Danish court allows extradition of South Korean woman
Posted April 19
AALBORG, Denmark — A Danish court on Wednesday upheld a decision by the public prosecutor in Copenhagen to allow the extradition of the daughter of the former confidante of South Korea's ousted president to face prosecution in her home country.
The 20-year-old Chung Yoo-ra, who is wanted as part of the corruption investigation, is the daughter of Choi Soon-sil, who is jailed in South Korea on suspicion of bribery and receiving favors from companies in return for manipulating government affairs.
The District Court of Aalborg ruled that there was no impediment to extraditing her, prosecution spokesman Simon Gosvig said. Chung was arrested in Aalborg in northern Denmark on Jan. 1 on an international warrant.
Her defense lawyer, Michael Juul Eriksen, said he appealed the ruling immediately after the court ruling. The appeal hearing in the Western High Court is expected in "one to two months," Juul Eriksen said.
"Of course, this is not what we hoped for. The judge did agree that they didn't present any evidence at all, but he just thought that they didn't need to do that," he said. "I still think there (are) special circumstances in this case and they have to provide some kind of evidence for the accusations."
He told reporters that Chung would be willing to go back to South Korea if she were allowed to stay in touch with her son.
"That is actually one of her main reasons that she wants to stay in Denmark. If they could just provide some kind of security, some guarantee that she will be able to see her son when she is sent to Korea, she will be willing to go to Korea right away," Juul Eriksen said. "But she's simply afraid that they will take her child away from her and use it against her in this case."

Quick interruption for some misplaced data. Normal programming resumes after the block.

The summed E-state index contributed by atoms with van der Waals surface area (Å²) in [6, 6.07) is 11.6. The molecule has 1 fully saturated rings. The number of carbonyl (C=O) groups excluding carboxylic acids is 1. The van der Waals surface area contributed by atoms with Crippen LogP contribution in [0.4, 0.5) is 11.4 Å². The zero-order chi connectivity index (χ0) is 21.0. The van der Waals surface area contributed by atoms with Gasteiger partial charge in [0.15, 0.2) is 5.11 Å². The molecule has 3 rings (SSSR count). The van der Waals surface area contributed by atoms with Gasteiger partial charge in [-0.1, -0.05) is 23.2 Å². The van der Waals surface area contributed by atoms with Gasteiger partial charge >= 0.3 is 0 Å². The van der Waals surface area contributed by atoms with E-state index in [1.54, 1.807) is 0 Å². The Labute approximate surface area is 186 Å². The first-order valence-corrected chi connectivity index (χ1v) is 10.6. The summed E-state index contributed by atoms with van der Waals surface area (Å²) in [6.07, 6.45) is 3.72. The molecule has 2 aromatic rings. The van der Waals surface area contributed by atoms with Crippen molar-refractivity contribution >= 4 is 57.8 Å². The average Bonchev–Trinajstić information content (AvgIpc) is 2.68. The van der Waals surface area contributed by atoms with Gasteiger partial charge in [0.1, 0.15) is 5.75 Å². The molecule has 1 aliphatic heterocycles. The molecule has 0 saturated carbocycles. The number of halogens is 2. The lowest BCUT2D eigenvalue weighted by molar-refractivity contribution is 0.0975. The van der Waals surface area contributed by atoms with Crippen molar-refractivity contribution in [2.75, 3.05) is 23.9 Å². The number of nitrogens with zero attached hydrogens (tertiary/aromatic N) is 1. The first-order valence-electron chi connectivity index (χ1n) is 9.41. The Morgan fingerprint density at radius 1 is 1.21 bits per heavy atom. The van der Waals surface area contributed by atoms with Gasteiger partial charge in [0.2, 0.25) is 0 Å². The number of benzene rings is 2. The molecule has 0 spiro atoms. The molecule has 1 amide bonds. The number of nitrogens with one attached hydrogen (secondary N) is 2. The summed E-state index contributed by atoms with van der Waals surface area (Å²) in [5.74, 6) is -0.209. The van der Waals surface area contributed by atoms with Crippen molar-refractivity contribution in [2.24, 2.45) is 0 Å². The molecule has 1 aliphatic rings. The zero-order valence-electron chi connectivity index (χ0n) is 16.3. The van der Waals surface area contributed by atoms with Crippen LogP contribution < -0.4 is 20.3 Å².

Last month, the prosecutor's office determined that all conditions for her extradition had been met.
Special Prosecutor David Hvelplund said that Wednesday's hearing dealt solely with the extradition order and was not "a political charge in any way or an indictment."
"We are not supposed to try ... the Korean case in Denmark. This is only a case with regards to extradition," he said. "We can make some conditions for extraditing, but having the Koreans obligate themselves to have special arrangements with a child, I don't think so."
"But let's see if she wants to go home at all, I don't think so," Hvelplund added.
South Korean President Park Geun-hye was removed from office last month on allegations that she colluded with Choi.
Matti Huuhtanen in Helsinki contributed to this report.
This story has been corrected to show that Chung wants to be allowed to stay in touch with her son, not daughter.